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Deborah Drever Drever has sat as an Independent and has worked to redeem herself since she was turfed from the NDP caucus.

JASON FRANSON/THE CANADIAN PRESS

A first-time member of the Alberta legislature who was suspended from the government's caucus over embarrassing gaffes that resurfaced on social media is being allowed to return to the fold.

Deborah Drever, 27, has been sitting as an Independent since shortly after the NDP won the provincial election last May.

House leader Brian Mason said Friday that Drever has done everything asked of her in the last seven-plus months.

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"I am pleased to be rejoining the NDP caucus today," Drever said at a news conference. "I'm proud to stand with my colleagues who are working together to make Alberta a better place."

Drever was a third-year sociology student when she won a seat in Calgary Bow on May 5. Shortly after, images and quotes, including what appeared to be homophobic slurs written months earlier against the Progressive Conservatives, began appearing online.

One Facebook photo showed Drever at age 19 in dark glasses and hamming it up beside a marijuana T-shirt. Another showed a disembodied hand giving the middle finger to the Canadian flag.

An album cover photo for a garage band depicted her, at age 23, on her back, legs apart on the concrete against a chain-link fence, and restrained by one of four men while another stands over her with a bottle.

She has since worked to redeem herself and successfully shepherded through a private member's bill in December to help spouses break rental leases if they need to flee domestic violence.

"If there's any lesson to be learned it's that ... when you are getting attacked over and over again, to just stay strong and to remember why I ran to begin with ... to fight for gender equality and fighting for social justice," Drever said.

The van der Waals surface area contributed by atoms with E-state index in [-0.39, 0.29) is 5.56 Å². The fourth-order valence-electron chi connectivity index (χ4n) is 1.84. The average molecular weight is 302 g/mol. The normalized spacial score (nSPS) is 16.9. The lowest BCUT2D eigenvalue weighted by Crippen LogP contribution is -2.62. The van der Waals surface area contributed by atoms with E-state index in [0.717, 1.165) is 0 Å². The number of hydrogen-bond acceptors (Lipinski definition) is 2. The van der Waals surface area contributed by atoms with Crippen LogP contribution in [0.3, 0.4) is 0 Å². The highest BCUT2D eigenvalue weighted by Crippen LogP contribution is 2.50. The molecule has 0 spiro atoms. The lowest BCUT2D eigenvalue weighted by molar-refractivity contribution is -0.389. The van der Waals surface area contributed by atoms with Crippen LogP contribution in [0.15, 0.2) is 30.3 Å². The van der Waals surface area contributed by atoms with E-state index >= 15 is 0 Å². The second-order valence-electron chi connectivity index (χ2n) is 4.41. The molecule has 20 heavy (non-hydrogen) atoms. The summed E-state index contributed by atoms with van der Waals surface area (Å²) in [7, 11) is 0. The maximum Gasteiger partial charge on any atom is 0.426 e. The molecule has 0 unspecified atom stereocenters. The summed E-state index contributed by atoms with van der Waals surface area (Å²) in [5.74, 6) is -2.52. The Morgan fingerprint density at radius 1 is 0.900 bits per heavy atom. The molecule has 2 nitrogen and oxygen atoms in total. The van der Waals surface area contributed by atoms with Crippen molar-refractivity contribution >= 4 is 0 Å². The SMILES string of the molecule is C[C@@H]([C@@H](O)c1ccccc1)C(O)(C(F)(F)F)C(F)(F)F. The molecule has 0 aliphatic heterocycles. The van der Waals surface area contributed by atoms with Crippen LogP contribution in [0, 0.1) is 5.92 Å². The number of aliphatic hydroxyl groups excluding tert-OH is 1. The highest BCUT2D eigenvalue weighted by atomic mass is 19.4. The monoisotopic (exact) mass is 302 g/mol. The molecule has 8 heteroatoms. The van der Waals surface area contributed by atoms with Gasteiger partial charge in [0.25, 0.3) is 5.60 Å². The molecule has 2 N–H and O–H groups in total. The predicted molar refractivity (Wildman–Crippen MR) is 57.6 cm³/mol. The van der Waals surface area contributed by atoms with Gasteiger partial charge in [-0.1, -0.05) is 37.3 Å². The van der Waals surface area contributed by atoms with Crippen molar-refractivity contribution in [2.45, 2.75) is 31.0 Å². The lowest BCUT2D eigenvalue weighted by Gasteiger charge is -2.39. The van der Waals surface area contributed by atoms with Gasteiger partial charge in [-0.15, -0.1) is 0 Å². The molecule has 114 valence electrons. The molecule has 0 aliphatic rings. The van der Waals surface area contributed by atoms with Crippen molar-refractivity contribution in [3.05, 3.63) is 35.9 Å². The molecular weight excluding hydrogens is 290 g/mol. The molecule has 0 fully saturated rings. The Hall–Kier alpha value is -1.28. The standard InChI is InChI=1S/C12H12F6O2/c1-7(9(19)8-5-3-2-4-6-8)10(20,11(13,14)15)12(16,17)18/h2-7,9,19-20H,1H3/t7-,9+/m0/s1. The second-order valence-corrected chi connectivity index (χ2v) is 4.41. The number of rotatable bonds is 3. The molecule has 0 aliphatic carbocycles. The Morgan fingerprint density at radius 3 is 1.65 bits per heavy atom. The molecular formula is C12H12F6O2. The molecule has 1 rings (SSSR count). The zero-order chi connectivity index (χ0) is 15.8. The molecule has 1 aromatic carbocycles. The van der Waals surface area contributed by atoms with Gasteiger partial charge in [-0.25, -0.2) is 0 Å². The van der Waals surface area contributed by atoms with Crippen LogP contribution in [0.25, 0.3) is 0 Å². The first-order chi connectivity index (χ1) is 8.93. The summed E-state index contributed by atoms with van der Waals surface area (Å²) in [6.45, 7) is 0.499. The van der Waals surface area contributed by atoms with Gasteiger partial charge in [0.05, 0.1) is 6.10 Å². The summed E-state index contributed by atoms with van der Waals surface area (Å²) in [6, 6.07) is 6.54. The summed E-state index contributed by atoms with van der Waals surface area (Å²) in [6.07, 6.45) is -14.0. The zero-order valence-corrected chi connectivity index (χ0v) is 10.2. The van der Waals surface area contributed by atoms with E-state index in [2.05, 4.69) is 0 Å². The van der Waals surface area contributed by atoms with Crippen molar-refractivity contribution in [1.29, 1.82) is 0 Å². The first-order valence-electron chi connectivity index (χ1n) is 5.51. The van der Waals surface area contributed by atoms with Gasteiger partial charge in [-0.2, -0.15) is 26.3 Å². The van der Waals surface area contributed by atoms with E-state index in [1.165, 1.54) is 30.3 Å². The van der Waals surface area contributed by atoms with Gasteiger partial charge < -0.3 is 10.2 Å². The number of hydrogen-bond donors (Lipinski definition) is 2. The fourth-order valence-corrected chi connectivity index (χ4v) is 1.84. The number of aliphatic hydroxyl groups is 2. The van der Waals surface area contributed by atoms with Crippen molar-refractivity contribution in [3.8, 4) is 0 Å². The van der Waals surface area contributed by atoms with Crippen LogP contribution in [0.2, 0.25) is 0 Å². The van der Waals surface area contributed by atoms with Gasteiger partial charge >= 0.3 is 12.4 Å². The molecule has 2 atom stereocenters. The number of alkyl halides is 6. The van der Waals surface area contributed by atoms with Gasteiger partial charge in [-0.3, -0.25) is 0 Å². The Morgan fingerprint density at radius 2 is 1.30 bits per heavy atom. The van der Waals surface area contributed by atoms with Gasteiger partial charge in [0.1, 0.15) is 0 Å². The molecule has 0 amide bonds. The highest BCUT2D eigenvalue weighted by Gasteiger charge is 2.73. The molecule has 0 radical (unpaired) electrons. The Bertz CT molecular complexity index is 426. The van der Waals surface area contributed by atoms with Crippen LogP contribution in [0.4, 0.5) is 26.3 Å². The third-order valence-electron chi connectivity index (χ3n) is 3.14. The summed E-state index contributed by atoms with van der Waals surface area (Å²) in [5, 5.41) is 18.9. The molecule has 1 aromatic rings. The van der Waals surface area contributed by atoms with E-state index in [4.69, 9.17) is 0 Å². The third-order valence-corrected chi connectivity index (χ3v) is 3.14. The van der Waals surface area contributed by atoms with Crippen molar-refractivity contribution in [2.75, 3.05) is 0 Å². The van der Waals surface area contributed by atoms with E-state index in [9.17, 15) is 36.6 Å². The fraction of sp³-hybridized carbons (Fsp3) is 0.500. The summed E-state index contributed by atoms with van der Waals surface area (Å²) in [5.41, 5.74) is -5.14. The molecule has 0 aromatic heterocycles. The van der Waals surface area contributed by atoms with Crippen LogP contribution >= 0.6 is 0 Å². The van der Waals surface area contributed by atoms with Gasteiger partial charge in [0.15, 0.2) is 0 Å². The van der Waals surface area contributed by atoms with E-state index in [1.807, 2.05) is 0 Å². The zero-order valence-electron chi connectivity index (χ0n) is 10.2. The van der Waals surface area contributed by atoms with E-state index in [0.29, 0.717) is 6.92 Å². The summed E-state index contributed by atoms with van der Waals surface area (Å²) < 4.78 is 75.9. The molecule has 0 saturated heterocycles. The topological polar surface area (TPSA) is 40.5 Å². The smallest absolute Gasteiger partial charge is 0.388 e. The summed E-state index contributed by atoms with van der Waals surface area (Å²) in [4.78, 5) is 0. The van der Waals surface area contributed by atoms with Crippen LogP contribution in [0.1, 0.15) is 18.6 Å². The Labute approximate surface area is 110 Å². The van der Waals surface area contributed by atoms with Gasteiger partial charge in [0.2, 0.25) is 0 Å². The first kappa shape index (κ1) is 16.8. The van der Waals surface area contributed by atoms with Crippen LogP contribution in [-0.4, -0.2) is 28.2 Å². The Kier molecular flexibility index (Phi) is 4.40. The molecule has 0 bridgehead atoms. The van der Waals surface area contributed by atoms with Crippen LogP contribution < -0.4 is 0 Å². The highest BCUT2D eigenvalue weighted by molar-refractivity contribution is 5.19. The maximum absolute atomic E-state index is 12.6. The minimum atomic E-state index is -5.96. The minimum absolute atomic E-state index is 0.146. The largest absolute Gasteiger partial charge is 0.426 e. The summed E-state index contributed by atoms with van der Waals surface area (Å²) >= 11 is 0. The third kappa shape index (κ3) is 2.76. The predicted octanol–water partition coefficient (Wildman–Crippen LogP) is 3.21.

Mason, who shared the podium with Drever, said he was proud of her success and the plan was always for her to eventually rejoin the NDP caucus.

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"Deborah had been asked by the premier to do a number of things to demonstrate her ability and commitment as an MLA, and that included working with various women's organizations, particularly in the area of violence against women," he said.

"Deborah has acquitted herself tremendously well in this and has built relationships with organizations throughout the province that deal with family violence."

Opposition Wildrose Leader Brian Jean said Drever's change in status wasn't exactly a surprise.

"She was clearly Independent in name only," he said.

Notley had said she would review Drever's status within a year.

"We're certainly pleased that she has worked so hard on the criteria that I outlined for her when she was asked to leave caucus," Notley said at a news conference in Winnipeg on Friday.

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"Really, the issue is about what people do when they're in office and whether they move forward on the things that they ran on, and that is what Ms. Drever has done."

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